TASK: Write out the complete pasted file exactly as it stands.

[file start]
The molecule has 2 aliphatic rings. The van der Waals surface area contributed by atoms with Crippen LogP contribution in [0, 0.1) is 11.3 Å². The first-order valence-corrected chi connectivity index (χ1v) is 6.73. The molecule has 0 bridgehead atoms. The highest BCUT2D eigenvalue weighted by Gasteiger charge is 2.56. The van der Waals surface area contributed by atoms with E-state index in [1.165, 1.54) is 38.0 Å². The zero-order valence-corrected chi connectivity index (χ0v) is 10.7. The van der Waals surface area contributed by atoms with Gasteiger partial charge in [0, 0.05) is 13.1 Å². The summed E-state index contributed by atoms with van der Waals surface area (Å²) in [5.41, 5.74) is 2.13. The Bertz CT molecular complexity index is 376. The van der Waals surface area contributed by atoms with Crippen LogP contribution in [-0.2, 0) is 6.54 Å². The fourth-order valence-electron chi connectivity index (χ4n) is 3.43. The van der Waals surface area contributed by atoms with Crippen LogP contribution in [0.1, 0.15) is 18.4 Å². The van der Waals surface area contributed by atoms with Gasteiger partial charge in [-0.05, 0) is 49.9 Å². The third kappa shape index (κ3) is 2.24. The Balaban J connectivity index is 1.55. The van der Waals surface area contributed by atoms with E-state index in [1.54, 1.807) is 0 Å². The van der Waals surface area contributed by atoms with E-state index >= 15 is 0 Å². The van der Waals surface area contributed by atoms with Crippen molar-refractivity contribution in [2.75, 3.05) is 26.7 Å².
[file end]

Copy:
The molecule has 2 aliphatic rings. The van der Waals surface area contributed by atoms with Crippen LogP contribution in [0, 0.1) is 11.3 Å². The first-order valence-corrected chi connectivity index (χ1v) is 6.73. The molecule has 0 bridgehead atoms. The highest BCUT2D eigenvalue weighted by Gasteiger charge is 2.56. The van der Waals surface area contributed by atoms with E-state index in [1.165, 1.54) is 38.0 Å². The zero-order valence-corrected chi connectivity index (χ0v) is 10.7. The van der Waals surface area contributed by atoms with Gasteiger partial charge in [0, 0.05) is 13.1 Å². The summed E-state index contributed by atoms with van der Waals surface area (Å²) in [5.41, 5.74) is 2.13. The Bertz CT molecular complexity index is 376. The van der Waals surface area contributed by atoms with Crippen LogP contribution in [-0.2, 0) is 6.54 Å². The fourth-order valence-electron chi connectivity index (χ4n) is 3.43. The van der Waals surface area contributed by atoms with Crippen LogP contribution in [0.1, 0.15) is 18.4 Å². The van der Waals surface area contributed by atoms with Gasteiger partial charge in [-0.05, 0) is 49.9 Å². The third kappa shape index (κ3) is 2.24. The Balaban J connectivity index is 1.55. The van der Waals surface area contributed by atoms with E-state index in [1.54, 1.807) is 0 Å². The van der Waals surface area contributed by atoms with E-state index >= 15 is 0 Å². The van der Waals surface area contributed by atoms with Crippen molar-refractivity contribution in [2.75, 3.05) is 26.7 Å².